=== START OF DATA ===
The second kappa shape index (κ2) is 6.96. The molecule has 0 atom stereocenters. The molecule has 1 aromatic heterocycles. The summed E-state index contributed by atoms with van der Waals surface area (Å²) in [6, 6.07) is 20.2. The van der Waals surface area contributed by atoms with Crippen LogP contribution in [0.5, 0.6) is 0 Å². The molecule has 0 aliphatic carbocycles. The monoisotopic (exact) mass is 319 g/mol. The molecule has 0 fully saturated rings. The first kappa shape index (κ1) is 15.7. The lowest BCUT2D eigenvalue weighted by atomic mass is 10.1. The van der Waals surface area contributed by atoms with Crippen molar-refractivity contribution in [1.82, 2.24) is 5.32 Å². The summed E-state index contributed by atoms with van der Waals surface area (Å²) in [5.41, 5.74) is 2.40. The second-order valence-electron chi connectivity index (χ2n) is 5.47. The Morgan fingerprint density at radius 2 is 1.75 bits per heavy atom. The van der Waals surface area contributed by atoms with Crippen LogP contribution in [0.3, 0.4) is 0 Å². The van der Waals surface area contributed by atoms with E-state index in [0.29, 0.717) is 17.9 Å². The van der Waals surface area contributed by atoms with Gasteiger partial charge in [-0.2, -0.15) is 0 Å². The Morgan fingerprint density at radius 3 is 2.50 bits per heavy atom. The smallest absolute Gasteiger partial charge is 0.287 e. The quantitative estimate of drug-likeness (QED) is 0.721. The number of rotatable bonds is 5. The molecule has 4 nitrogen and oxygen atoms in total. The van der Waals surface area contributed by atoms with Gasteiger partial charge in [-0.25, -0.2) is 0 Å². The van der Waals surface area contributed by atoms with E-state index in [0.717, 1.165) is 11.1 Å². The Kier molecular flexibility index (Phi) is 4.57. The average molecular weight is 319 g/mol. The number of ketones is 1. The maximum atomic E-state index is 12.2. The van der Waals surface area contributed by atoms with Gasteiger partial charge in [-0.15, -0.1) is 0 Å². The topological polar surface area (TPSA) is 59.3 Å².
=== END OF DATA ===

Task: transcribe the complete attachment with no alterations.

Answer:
The second kappa shape index (κ2) is 6.96. The molecule has 0 atom stereocenters. The molecule has 1 aromatic heterocycles. The summed E-state index contributed by atoms with van der Waals surface area (Å²) in [6, 6.07) is 20.2. The van der Waals surface area contributed by atoms with Crippen LogP contribution in [0.5, 0.6) is 0 Å². The molecule has 0 aliphatic carbocycles. The monoisotopic (exact) mass is 319 g/mol. The molecule has 0 fully saturated rings. The first kappa shape index (κ1) is 15.7. The lowest BCUT2D eigenvalue weighted by atomic mass is 10.1. The van der Waals surface area contributed by atoms with Crippen molar-refractivity contribution in [1.82, 2.24) is 5.32 Å². The summed E-state index contributed by atoms with van der Waals surface area (Å²) in [5.41, 5.74) is 2.40. The second-order valence-electron chi connectivity index (χ2n) is 5.47. The Morgan fingerprint density at radius 2 is 1.75 bits per heavy atom. The van der Waals surface area contributed by atoms with Crippen LogP contribution in [0.3, 0.4) is 0 Å². The van der Waals surface area contributed by atoms with E-state index in [0.29, 0.717) is 17.9 Å². The van der Waals surface area contributed by atoms with Gasteiger partial charge in [-0.2, -0.15) is 0 Å². The Morgan fingerprint density at radius 3 is 2.50 bits per heavy atom. The smallest absolute Gasteiger partial charge is 0.287 e. The quantitative estimate of drug-likeness (QED) is 0.721. The number of rotatable bonds is 5. The molecule has 4 nitrogen and oxygen atoms in total. The van der Waals surface area contributed by atoms with Gasteiger partial charge in [-0.25, -0.2) is 0 Å². The van der Waals surface area contributed by atoms with E-state index in [0.717, 1.165) is 11.1 Å². The Kier molecular flexibility index (Phi) is 4.57. The average molecular weight is 319 g/mol. The number of ketones is 1. The maximum atomic E-state index is 12.2. The van der Waals surface area contributed by atoms with Gasteiger partial charge in [-0.15, -0.1) is 0 Å². The topological polar surface area (TPSA) is 59.3 Å².